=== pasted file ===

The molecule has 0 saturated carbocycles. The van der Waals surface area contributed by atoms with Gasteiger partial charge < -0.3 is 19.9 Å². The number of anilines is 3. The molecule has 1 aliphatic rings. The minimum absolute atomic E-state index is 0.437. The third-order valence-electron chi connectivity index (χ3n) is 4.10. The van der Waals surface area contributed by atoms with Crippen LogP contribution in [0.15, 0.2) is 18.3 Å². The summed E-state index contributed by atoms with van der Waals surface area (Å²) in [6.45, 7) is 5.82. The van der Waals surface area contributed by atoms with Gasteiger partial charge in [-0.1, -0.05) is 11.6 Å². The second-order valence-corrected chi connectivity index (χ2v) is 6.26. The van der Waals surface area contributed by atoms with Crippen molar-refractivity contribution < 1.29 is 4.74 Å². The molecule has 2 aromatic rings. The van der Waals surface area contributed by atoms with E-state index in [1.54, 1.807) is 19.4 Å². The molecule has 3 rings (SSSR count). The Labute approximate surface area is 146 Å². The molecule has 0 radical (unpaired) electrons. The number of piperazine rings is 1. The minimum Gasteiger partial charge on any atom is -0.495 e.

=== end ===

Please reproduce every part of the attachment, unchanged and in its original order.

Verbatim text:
The molecule has 0 saturated carbocycles. The van der Waals surface area contributed by atoms with Gasteiger partial charge < -0.3 is 19.9 Å². The number of anilines is 3. The molecule has 1 aliphatic rings. The minimum absolute atomic E-state index is 0.437. The third-order valence-electron chi connectivity index (χ3n) is 4.10. The van der Waals surface area contributed by atoms with Crippen LogP contribution in [0.15, 0.2) is 18.3 Å². The summed E-state index contributed by atoms with van der Waals surface area (Å²) in [6.45, 7) is 5.82. The van der Waals surface area contributed by atoms with Gasteiger partial charge in [-0.1, -0.05) is 11.6 Å². The second-order valence-corrected chi connectivity index (χ2v) is 6.26. The van der Waals surface area contributed by atoms with Crippen molar-refractivity contribution < 1.29 is 4.74 Å². The molecule has 2 aromatic rings. The van der Waals surface area contributed by atoms with E-state index in [1.54, 1.807) is 19.4 Å². The molecule has 3 rings (SSSR count). The Labute approximate surface area is 146 Å². The molecule has 0 radical (unpaired) electrons. The number of piperazine rings is 1. The minimum Gasteiger partial charge on any atom is -0.495 e.